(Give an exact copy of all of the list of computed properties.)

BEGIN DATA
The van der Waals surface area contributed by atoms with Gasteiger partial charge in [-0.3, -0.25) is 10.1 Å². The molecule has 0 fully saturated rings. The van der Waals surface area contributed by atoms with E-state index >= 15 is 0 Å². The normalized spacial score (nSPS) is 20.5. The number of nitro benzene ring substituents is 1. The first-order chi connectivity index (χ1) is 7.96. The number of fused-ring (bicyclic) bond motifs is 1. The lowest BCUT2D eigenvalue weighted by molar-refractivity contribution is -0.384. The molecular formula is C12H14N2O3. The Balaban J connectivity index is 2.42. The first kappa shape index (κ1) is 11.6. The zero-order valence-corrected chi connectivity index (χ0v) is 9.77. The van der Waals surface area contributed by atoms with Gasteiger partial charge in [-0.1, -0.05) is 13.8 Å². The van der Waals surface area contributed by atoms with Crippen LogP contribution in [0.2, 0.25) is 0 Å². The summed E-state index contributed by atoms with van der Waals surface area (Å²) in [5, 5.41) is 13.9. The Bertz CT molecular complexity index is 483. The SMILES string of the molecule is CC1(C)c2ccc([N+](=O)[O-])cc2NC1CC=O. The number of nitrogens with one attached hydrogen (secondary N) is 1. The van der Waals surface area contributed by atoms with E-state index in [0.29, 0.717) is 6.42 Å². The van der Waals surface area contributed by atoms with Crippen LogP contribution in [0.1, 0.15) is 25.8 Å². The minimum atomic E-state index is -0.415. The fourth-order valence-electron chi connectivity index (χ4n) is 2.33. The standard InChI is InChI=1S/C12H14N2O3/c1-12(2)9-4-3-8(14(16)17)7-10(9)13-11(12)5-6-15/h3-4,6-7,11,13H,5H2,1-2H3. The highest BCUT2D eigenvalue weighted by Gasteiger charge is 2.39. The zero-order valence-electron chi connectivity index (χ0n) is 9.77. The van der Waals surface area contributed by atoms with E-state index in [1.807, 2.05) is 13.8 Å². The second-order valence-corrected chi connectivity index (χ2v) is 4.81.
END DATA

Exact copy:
The van der Waals surface area contributed by atoms with Gasteiger partial charge in [-0.3, -0.25) is 10.1 Å². The molecule has 0 fully saturated rings. The van der Waals surface area contributed by atoms with E-state index >= 15 is 0 Å². The normalized spacial score (nSPS) is 20.5. The number of nitro benzene ring substituents is 1. The first-order chi connectivity index (χ1) is 7.96. The number of fused-ring (bicyclic) bond motifs is 1. The lowest BCUT2D eigenvalue weighted by molar-refractivity contribution is -0.384. The molecular formula is C12H14N2O3. The Balaban J connectivity index is 2.42. The first kappa shape index (κ1) is 11.6. The zero-order valence-corrected chi connectivity index (χ0v) is 9.77. The van der Waals surface area contributed by atoms with Gasteiger partial charge in [-0.1, -0.05) is 13.8 Å². The van der Waals surface area contributed by atoms with Crippen LogP contribution in [0.2, 0.25) is 0 Å². The summed E-state index contributed by atoms with van der Waals surface area (Å²) in [5, 5.41) is 13.9. The Bertz CT molecular complexity index is 483. The SMILES string of the molecule is CC1(C)c2ccc([N+](=O)[O-])cc2NC1CC=O. The number of nitrogens with one attached hydrogen (secondary N) is 1. The van der Waals surface area contributed by atoms with E-state index in [0.29, 0.717) is 6.42 Å². The van der Waals surface area contributed by atoms with Crippen LogP contribution in [0.1, 0.15) is 25.8 Å². The minimum atomic E-state index is -0.415. The fourth-order valence-electron chi connectivity index (χ4n) is 2.33. The standard InChI is InChI=1S/C12H14N2O3/c1-12(2)9-4-3-8(14(16)17)7-10(9)13-11(12)5-6-15/h3-4,6-7,11,13H,5H2,1-2H3. The highest BCUT2D eigenvalue weighted by Gasteiger charge is 2.39. The zero-order valence-electron chi connectivity index (χ0n) is 9.77. The van der Waals surface area contributed by atoms with E-state index in [1.807, 2.05) is 13.8 Å². The second-order valence-corrected chi connectivity index (χ2v) is 4.81.